Last year Glengower Road in Hepburn Shire, was burnt as part of a CFA training exercise. This roadside is home to Spiny Rice‑flower, Pimelea spinescens subsp. spinescens, listed as critically endangered under the Australian Government Environment Protection and Biodiversity Conservation Act 1999 (EPBC Act). On Sunday it was time to see how the plants were growing after the burn and all the effort by the CFA staff and volunteers. It had been a long un-burnt site.
These are not easy plants to find unless you have a keen eye or they are flowering. The small cream-yellow flowers appear from April to August and last year after the burn only a few were visible and some were just burnt stumps. When you see these small plants it is hard to imagine that they are reportedly so long-lived (30 to 50 years and possibly up to 100 years).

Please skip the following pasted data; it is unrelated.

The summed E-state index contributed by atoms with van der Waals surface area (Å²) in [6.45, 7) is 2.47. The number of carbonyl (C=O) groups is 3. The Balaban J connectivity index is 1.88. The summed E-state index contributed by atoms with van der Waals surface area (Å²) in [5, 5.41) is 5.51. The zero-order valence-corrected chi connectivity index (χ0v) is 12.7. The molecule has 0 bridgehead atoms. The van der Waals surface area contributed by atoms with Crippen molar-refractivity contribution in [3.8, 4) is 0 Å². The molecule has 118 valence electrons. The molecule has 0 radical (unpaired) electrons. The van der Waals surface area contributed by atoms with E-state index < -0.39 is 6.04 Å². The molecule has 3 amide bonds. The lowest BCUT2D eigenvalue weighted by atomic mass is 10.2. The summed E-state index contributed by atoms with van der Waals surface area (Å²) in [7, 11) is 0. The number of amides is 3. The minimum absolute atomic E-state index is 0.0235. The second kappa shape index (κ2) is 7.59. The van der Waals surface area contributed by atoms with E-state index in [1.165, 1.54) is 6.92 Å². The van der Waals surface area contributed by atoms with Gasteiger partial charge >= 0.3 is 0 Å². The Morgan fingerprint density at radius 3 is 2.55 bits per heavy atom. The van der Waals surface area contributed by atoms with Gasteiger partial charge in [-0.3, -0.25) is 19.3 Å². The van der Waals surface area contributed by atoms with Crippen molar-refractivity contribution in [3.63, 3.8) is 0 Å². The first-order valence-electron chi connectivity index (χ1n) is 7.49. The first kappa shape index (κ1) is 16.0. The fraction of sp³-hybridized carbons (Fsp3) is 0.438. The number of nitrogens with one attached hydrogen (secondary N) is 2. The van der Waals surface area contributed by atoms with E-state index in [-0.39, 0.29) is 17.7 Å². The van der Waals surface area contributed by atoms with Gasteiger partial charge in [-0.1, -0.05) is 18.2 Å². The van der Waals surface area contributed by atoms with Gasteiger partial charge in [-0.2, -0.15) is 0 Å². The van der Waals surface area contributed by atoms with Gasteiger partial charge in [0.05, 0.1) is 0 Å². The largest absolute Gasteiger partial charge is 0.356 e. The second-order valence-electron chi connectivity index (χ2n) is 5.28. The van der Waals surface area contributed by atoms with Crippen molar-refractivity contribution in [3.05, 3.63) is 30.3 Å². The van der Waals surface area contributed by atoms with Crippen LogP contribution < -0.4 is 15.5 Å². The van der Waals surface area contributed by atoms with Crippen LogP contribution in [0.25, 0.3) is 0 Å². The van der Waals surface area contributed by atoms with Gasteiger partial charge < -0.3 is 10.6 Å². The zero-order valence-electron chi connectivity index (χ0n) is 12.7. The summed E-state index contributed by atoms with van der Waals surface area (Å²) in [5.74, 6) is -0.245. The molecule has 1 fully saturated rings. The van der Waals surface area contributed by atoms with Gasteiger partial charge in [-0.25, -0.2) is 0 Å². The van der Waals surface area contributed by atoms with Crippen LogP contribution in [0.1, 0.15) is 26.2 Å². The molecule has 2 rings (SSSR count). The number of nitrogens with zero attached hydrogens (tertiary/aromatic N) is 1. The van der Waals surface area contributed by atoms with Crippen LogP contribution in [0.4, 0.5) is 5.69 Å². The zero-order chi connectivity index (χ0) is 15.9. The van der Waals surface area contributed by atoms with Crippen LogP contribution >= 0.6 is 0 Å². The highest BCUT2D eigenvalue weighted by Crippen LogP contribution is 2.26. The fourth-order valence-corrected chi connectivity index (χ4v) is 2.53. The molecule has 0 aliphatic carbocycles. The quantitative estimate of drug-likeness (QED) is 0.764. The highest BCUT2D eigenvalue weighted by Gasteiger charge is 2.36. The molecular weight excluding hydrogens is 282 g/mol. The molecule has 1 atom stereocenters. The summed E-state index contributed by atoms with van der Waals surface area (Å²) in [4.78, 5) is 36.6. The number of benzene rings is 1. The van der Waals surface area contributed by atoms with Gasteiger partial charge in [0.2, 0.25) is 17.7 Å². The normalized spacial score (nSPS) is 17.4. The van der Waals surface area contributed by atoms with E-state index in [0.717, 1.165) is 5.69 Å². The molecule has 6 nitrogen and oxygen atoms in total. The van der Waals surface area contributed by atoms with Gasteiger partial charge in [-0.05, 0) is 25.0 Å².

This season they are looking very healthy and are flowering profusely. Their long life is down to their very large tap root which may be up to 1.5m deep and it also gives them the ability to survive fire, if it is not too frequent. Male and female plants are required for reproduction along with the right pollinators.
The spiny rice‑flower occurs in grassland habitats mostly on basalt-derived soils in south-western Victoria and sedimentary soils in north-central Victoria according to the Nationally Threatened Species and Ecological Communities EPBC Act policy statement 3.11 (2009).